In his Autobiography, Malcolm X titled the chapter on his Lansing years “Nightmare.” In 1931, when Malcolm was six, his father was fatally struck by a streetcar.
Marie’s Golden Cue, on the corner of Montrose and Troy, endures in a 1930s deco storefront with glossy white terra cotta tiles. The phrase: "Cue Stick Repair Shop, Professional Workmanship," appears on the picture window.
Most of the time when I mention Gordon Square in a conversation, people don’t know what I’m talking about – which is disappointing. “It’s around West 65th and Detroit,” I tell them.
Many from the Midwest have relocated for one reason or another, but many have never fully acclimated to their new home away from home. These profiles tell the story of Rust Belt refugees.
For me, the details surfaced Sunday morning, over coffee, nearly eighteen hours after it happened: Twelve-year-old boy Tamir Rice shot dead by a Cleveland police officer at Cudell Recreation Center Saturday, November 22, 2014, at 3:30 in the afternoon.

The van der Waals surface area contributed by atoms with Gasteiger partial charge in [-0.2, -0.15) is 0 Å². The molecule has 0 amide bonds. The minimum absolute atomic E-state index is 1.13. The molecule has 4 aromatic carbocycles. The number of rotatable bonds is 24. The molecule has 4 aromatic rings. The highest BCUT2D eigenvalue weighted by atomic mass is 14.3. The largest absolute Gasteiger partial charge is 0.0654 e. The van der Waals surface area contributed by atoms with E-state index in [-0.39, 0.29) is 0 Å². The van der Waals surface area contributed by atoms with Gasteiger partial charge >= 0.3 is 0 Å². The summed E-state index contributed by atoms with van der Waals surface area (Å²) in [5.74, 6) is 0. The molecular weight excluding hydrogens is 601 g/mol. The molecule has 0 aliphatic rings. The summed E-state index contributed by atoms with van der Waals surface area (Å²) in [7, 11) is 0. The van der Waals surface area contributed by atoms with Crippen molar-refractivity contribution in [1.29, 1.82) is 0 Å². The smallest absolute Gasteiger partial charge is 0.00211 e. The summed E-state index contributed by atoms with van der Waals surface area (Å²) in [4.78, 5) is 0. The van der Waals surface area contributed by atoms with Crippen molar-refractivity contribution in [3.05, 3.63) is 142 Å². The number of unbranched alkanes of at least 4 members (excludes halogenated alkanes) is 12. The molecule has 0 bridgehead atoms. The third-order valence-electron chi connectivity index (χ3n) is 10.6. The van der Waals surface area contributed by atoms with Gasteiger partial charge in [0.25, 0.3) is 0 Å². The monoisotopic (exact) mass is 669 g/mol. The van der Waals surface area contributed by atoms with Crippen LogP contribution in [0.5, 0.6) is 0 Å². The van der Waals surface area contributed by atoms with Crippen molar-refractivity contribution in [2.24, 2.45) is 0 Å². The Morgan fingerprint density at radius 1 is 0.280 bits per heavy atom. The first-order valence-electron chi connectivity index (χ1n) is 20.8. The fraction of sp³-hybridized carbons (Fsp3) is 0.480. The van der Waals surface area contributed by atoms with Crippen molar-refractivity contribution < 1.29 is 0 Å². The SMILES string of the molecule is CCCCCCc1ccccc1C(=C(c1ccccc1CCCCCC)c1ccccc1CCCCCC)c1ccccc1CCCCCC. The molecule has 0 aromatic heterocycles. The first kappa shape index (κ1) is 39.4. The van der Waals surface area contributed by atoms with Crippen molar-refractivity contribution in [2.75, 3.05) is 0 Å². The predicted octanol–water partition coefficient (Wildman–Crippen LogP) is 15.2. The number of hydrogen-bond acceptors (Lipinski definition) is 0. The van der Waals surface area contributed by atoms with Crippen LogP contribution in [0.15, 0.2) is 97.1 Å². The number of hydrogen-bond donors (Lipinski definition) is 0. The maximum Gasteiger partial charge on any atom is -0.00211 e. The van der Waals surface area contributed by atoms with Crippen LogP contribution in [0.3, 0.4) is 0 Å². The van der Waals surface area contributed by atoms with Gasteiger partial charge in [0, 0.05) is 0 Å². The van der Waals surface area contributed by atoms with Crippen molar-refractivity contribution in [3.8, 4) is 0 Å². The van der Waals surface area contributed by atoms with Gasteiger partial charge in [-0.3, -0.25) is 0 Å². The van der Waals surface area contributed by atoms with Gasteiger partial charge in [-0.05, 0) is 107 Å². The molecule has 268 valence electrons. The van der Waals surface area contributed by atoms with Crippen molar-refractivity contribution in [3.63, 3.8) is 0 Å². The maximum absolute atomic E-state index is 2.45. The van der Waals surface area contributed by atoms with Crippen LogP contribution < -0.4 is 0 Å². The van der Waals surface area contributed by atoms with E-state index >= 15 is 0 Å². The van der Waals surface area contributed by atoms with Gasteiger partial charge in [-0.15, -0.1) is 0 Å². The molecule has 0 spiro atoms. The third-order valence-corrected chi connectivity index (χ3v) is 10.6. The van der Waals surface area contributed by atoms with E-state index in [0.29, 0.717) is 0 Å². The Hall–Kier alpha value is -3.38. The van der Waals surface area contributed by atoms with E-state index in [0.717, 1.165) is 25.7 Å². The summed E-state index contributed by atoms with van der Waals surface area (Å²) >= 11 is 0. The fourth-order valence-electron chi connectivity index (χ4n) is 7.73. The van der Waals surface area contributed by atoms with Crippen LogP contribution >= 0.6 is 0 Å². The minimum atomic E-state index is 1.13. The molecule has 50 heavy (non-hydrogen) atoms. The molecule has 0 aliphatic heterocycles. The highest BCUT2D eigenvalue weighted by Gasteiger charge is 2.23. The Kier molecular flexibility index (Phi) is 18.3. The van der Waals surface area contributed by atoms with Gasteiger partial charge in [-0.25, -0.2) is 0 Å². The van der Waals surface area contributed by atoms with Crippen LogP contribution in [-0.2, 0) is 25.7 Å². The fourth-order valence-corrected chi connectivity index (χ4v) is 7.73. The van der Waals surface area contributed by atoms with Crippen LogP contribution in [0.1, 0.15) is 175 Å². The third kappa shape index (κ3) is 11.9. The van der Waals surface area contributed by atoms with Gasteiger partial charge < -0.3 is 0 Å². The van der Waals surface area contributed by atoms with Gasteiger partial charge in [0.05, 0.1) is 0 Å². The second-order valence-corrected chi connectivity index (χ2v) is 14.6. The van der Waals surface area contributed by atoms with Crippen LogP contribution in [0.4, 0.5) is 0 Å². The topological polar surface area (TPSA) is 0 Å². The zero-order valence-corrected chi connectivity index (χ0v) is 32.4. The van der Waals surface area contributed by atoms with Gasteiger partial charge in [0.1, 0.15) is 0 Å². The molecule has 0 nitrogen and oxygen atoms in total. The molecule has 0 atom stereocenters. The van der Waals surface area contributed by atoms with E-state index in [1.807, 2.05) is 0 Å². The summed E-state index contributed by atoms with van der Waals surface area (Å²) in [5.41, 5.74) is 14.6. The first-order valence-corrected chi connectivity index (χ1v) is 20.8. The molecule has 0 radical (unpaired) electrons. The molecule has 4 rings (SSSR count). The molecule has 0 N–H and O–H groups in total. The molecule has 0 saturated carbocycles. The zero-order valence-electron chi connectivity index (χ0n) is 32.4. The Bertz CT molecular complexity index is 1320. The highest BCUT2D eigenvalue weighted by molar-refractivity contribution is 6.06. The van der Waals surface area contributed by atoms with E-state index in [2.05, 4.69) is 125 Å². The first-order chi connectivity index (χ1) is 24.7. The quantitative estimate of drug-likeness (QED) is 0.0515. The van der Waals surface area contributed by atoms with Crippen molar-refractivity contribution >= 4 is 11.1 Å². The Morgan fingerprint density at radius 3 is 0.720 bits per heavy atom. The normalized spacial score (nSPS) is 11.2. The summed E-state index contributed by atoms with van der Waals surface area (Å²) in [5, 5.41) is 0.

This reminds me of when I moved back to Cleveland from the beaches of Charleston, South Carolina, in my twenties [...]
Great article. But I think the final argument you cite as possibly more convincing is even less so. The “intangible [...]
This is an informative piece about an interesting topic. Thanks for writing it. It would have been valuable to have [...]
Love your magazine, and generally enjoy the articles. As someone who grew up in Hammond, and lived in Gary at [...]